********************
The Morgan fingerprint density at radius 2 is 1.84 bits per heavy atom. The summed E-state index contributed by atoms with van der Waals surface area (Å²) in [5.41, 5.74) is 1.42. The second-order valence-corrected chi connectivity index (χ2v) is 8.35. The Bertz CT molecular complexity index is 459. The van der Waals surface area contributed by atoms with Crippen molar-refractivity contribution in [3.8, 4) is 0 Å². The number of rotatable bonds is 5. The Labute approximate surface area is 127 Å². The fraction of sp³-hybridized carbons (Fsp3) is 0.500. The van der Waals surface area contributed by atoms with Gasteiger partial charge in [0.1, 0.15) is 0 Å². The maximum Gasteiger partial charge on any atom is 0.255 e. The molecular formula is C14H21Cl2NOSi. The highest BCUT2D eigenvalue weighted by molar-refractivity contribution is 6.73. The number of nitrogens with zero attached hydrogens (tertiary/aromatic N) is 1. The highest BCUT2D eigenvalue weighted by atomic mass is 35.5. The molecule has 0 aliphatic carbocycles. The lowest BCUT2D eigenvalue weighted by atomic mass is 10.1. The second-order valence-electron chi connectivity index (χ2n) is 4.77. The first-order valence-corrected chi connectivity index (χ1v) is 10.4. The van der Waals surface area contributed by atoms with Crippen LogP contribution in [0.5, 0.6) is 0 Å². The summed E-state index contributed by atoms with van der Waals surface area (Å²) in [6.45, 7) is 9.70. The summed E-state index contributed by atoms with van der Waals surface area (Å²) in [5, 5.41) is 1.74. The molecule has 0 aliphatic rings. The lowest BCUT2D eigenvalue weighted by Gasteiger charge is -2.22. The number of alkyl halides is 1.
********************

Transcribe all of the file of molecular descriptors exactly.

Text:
The Morgan fingerprint density at radius 2 is 1.84 bits per heavy atom. The summed E-state index contributed by atoms with van der Waals surface area (Å²) in [5.41, 5.74) is 1.42. The second-order valence-corrected chi connectivity index (χ2v) is 8.35. The Bertz CT molecular complexity index is 459. The van der Waals surface area contributed by atoms with Crippen molar-refractivity contribution in [3.8, 4) is 0 Å². The number of rotatable bonds is 5. The Labute approximate surface area is 127 Å². The fraction of sp³-hybridized carbons (Fsp3) is 0.500. The van der Waals surface area contributed by atoms with Gasteiger partial charge in [0.1, 0.15) is 0 Å². The maximum Gasteiger partial charge on any atom is 0.255 e. The molecular formula is C14H21Cl2NOSi. The highest BCUT2D eigenvalue weighted by molar-refractivity contribution is 6.73. The number of nitrogens with zero attached hydrogens (tertiary/aromatic N) is 1. The highest BCUT2D eigenvalue weighted by atomic mass is 35.5. The molecule has 0 aliphatic carbocycles. The lowest BCUT2D eigenvalue weighted by atomic mass is 10.1. The second-order valence-electron chi connectivity index (χ2n) is 4.77. The first-order valence-corrected chi connectivity index (χ1v) is 10.4. The van der Waals surface area contributed by atoms with Crippen LogP contribution in [0.5, 0.6) is 0 Å². The summed E-state index contributed by atoms with van der Waals surface area (Å²) in [6.45, 7) is 9.70. The summed E-state index contributed by atoms with van der Waals surface area (Å²) in [5, 5.41) is 1.74. The molecule has 0 aliphatic rings. The lowest BCUT2D eigenvalue weighted by Gasteiger charge is -2.22. The number of alkyl halides is 1.